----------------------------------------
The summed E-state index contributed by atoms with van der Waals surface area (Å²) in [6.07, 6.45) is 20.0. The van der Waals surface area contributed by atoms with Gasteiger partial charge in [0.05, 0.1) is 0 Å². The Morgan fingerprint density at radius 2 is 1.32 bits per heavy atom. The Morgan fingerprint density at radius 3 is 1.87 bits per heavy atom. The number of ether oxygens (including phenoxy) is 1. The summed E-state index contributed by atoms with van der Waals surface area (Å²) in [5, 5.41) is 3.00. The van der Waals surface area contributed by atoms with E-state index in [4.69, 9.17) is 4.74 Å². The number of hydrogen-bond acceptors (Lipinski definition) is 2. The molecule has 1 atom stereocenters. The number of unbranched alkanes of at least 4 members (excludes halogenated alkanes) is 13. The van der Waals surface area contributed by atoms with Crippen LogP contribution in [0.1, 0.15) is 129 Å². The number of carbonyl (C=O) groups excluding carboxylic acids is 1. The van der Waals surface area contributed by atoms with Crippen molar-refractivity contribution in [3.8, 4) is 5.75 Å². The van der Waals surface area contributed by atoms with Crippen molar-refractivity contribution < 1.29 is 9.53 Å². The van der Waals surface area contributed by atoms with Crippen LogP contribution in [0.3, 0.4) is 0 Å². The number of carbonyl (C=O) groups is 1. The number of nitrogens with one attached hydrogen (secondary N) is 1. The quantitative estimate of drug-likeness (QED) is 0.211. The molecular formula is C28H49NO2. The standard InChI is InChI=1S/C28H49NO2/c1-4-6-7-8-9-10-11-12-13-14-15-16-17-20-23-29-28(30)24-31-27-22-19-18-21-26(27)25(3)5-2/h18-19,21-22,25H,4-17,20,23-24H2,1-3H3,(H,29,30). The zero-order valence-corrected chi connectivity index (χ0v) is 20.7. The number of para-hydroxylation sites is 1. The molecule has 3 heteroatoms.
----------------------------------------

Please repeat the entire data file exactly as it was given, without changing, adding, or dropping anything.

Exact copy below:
The summed E-state index contributed by atoms with van der Waals surface area (Å²) in [6.07, 6.45) is 20.0. The van der Waals surface area contributed by atoms with Gasteiger partial charge in [0.05, 0.1) is 0 Å². The Morgan fingerprint density at radius 2 is 1.32 bits per heavy atom. The Morgan fingerprint density at radius 3 is 1.87 bits per heavy atom. The number of ether oxygens (including phenoxy) is 1. The summed E-state index contributed by atoms with van der Waals surface area (Å²) in [5, 5.41) is 3.00. The van der Waals surface area contributed by atoms with E-state index in [4.69, 9.17) is 4.74 Å². The number of hydrogen-bond acceptors (Lipinski definition) is 2. The molecule has 1 atom stereocenters. The number of unbranched alkanes of at least 4 members (excludes halogenated alkanes) is 13. The van der Waals surface area contributed by atoms with Crippen LogP contribution in [0.1, 0.15) is 129 Å². The number of carbonyl (C=O) groups excluding carboxylic acids is 1. The van der Waals surface area contributed by atoms with Crippen molar-refractivity contribution in [3.8, 4) is 5.75 Å². The van der Waals surface area contributed by atoms with Crippen molar-refractivity contribution < 1.29 is 9.53 Å². The van der Waals surface area contributed by atoms with Crippen LogP contribution in [0.3, 0.4) is 0 Å². The number of carbonyl (C=O) groups is 1. The number of nitrogens with one attached hydrogen (secondary N) is 1. The quantitative estimate of drug-likeness (QED) is 0.211. The molecular formula is C28H49NO2. The standard InChI is InChI=1S/C28H49NO2/c1-4-6-7-8-9-10-11-12-13-14-15-16-17-20-23-29-28(30)24-31-27-22-19-18-21-26(27)25(3)5-2/h18-19,21-22,25H,4-17,20,23-24H2,1-3H3,(H,29,30). The zero-order valence-corrected chi connectivity index (χ0v) is 20.7. The number of para-hydroxylation sites is 1. The molecule has 3 heteroatoms.